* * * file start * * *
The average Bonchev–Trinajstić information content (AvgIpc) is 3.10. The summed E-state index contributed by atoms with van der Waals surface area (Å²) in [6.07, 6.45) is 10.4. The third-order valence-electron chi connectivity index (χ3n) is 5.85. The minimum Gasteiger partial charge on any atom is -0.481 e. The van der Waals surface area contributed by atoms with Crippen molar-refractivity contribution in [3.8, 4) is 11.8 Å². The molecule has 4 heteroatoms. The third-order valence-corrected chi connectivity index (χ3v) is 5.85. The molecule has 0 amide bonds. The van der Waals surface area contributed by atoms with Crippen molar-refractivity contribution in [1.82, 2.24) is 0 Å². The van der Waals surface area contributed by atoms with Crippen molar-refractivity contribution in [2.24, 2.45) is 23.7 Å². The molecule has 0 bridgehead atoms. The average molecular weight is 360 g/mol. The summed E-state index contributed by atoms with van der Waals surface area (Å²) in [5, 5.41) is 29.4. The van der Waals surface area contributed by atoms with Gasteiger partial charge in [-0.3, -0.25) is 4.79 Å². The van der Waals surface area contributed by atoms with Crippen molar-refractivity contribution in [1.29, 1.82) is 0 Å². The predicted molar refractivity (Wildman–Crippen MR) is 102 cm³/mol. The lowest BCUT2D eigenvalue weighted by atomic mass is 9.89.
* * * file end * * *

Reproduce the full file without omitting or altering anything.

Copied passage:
The average Bonchev–Trinajstić information content (AvgIpc) is 3.10. The summed E-state index contributed by atoms with van der Waals surface area (Å²) in [6.07, 6.45) is 10.4. The third-order valence-electron chi connectivity index (χ3n) is 5.85. The minimum Gasteiger partial charge on any atom is -0.481 e. The van der Waals surface area contributed by atoms with Crippen molar-refractivity contribution in [3.8, 4) is 11.8 Å². The molecule has 4 heteroatoms. The third-order valence-corrected chi connectivity index (χ3v) is 5.85. The molecule has 0 amide bonds. The van der Waals surface area contributed by atoms with Crippen molar-refractivity contribution in [1.82, 2.24) is 0 Å². The van der Waals surface area contributed by atoms with Crippen molar-refractivity contribution in [2.24, 2.45) is 23.7 Å². The molecule has 0 bridgehead atoms. The average molecular weight is 360 g/mol. The summed E-state index contributed by atoms with van der Waals surface area (Å²) in [5, 5.41) is 29.4. The van der Waals surface area contributed by atoms with Gasteiger partial charge in [-0.3, -0.25) is 4.79 Å². The van der Waals surface area contributed by atoms with Crippen molar-refractivity contribution in [1.29, 1.82) is 0 Å². The predicted molar refractivity (Wildman–Crippen MR) is 102 cm³/mol. The lowest BCUT2D eigenvalue weighted by atomic mass is 9.89.